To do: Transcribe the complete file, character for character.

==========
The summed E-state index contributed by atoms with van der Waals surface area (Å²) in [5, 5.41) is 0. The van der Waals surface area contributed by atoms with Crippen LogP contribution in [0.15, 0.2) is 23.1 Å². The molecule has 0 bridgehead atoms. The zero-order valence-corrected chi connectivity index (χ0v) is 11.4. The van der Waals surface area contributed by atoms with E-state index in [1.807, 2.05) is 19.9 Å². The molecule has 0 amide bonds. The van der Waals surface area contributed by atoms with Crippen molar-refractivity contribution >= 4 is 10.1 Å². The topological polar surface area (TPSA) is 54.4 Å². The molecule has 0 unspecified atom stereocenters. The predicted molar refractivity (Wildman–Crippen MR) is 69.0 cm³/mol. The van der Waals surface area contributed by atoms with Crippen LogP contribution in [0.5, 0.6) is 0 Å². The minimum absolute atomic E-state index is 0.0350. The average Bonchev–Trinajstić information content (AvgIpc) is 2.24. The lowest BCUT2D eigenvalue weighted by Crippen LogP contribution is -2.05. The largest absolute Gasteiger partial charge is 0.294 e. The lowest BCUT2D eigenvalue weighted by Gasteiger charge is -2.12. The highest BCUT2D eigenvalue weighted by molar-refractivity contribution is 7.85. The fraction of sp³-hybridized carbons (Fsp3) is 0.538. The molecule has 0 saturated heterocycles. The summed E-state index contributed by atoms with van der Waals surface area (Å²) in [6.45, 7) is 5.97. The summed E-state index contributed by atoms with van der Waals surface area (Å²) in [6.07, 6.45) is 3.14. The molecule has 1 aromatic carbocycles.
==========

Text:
The summed E-state index contributed by atoms with van der Waals surface area (Å²) in [5, 5.41) is 0. The van der Waals surface area contributed by atoms with Crippen LogP contribution in [0.15, 0.2) is 23.1 Å². The molecule has 0 bridgehead atoms. The zero-order valence-corrected chi connectivity index (χ0v) is 11.4. The van der Waals surface area contributed by atoms with E-state index in [1.807, 2.05) is 19.9 Å². The molecule has 0 amide bonds. The van der Waals surface area contributed by atoms with Crippen molar-refractivity contribution >= 4 is 10.1 Å². The topological polar surface area (TPSA) is 54.4 Å². The molecule has 0 unspecified atom stereocenters. The predicted molar refractivity (Wildman–Crippen MR) is 69.0 cm³/mol. The van der Waals surface area contributed by atoms with Crippen LogP contribution in [0.5, 0.6) is 0 Å². The minimum absolute atomic E-state index is 0.0350. The average Bonchev–Trinajstić information content (AvgIpc) is 2.24. The lowest BCUT2D eigenvalue weighted by Crippen LogP contribution is -2.05. The largest absolute Gasteiger partial charge is 0.294 e. The lowest BCUT2D eigenvalue weighted by Gasteiger charge is -2.12. The highest BCUT2D eigenvalue weighted by molar-refractivity contribution is 7.85. The fraction of sp³-hybridized carbons (Fsp3) is 0.538. The molecule has 0 saturated heterocycles. The summed E-state index contributed by atoms with van der Waals surface area (Å²) in [6.45, 7) is 5.97. The summed E-state index contributed by atoms with van der Waals surface area (Å²) in [6.07, 6.45) is 3.14. The molecule has 1 aromatic carbocycles.